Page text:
Visual hierarchy is a concept that allows a user to process information in a specific order. Its function in Interface Design (UI) is to facilitate the understanding of information by the user.
Alignment can create order between elements. When any of the elements ‘brake’ from the overall alignment, it will attract attention. This rule also allows us to relate elements to each other and helps us to understand the beginning and the ending of specific information.
Bright colors stand out more than muted colors. For instance, yellow is more vibrant and more vivid than white (as white is more muted), so it stands out. A good example of this is using a highlighter to mark important words on a sheet of paper. In Interface Design, usually, the strongest color is for interaction, as the user feels the need to take action or receive feedback from the system.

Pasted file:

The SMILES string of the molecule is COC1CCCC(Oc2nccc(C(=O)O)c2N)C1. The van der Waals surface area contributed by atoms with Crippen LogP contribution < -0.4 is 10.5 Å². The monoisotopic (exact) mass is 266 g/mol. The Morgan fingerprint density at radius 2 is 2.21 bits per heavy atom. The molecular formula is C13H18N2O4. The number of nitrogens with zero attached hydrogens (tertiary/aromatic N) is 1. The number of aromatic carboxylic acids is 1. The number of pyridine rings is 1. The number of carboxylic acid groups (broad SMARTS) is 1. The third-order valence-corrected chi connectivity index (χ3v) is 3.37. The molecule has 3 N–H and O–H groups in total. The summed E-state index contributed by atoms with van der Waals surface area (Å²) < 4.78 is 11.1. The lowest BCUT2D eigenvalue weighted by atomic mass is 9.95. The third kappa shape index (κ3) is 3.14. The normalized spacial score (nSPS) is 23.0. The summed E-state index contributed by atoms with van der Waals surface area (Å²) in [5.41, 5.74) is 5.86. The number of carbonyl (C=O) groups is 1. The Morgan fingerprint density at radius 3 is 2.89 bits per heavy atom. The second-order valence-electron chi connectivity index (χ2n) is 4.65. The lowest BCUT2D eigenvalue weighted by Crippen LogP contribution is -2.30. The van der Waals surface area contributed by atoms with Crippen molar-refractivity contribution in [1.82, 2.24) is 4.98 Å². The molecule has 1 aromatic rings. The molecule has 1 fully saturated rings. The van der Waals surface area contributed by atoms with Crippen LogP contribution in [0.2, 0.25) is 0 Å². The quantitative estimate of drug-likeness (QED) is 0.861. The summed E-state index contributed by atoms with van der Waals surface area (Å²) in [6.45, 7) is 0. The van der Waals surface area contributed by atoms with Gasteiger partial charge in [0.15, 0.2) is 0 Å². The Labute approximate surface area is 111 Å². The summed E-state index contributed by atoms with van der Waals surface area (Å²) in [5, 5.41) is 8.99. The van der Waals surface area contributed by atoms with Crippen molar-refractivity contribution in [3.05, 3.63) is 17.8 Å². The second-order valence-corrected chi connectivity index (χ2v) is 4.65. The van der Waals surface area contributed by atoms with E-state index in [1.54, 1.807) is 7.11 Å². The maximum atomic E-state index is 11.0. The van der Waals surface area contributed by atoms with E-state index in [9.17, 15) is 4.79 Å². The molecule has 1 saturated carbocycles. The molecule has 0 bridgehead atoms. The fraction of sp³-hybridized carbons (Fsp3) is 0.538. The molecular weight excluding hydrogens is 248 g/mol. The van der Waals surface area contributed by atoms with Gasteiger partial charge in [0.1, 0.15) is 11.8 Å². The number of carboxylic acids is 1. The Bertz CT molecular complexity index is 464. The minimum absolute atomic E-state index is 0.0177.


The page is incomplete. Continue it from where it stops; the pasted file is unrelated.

An excellent way to generate attention to certain pieces of content is to use space around them: the more space, the more attention. And on top of that, whitespace also makes information easier for the eye to digest, since it gives the layout more breathing room.
A large element on the page will — compared to smaller elements — attract more attention. For instance, with typography, larger fonts (like headlines or page titles) will be noticed first. The concept behind the size hierarchy is to give a focal point to start the visual journey.
Repeating styles will give the impression that content is related. In Interface Design, repetition facilitates a sense of uniformity and consistency throughout the design. For instance, in this post, the headings have the same repeated style. The use of a number, a bold weight, and a larger font size gives you a sense of orientation and hierarchy based on repetition.
If elements are close to each other, they will tell our users how likely they are related. If things are further away, then they may not be related. In summary, proximity creates these connections and brings order and hierarchy to information.